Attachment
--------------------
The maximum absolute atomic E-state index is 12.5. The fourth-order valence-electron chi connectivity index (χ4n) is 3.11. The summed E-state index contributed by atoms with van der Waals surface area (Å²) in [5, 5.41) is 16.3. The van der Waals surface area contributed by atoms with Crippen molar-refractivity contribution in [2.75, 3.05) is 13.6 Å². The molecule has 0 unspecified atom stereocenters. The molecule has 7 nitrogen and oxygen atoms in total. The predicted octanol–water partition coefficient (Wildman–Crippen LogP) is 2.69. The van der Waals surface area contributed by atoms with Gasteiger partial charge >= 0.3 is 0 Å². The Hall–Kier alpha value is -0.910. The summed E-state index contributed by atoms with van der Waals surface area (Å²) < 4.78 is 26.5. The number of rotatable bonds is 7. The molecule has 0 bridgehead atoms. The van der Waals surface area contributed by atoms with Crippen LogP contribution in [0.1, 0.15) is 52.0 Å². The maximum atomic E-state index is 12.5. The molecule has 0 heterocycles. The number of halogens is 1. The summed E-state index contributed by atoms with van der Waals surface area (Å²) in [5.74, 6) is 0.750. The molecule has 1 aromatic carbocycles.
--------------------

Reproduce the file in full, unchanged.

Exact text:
The maximum absolute atomic E-state index is 12.5. The fourth-order valence-electron chi connectivity index (χ4n) is 3.11. The summed E-state index contributed by atoms with van der Waals surface area (Å²) in [5, 5.41) is 16.3. The van der Waals surface area contributed by atoms with Crippen molar-refractivity contribution in [2.75, 3.05) is 13.6 Å². The molecule has 0 unspecified atom stereocenters. The molecule has 7 nitrogen and oxygen atoms in total. The predicted octanol–water partition coefficient (Wildman–Crippen LogP) is 2.69. The van der Waals surface area contributed by atoms with Gasteiger partial charge >= 0.3 is 0 Å². The Hall–Kier alpha value is -0.910. The summed E-state index contributed by atoms with van der Waals surface area (Å²) < 4.78 is 26.5. The number of rotatable bonds is 7. The molecule has 0 bridgehead atoms. The van der Waals surface area contributed by atoms with Crippen LogP contribution in [0.1, 0.15) is 52.0 Å². The maximum atomic E-state index is 12.5. The molecule has 0 heterocycles. The number of halogens is 1. The summed E-state index contributed by atoms with van der Waals surface area (Å²) in [5.74, 6) is 0.750. The molecule has 1 aromatic carbocycles.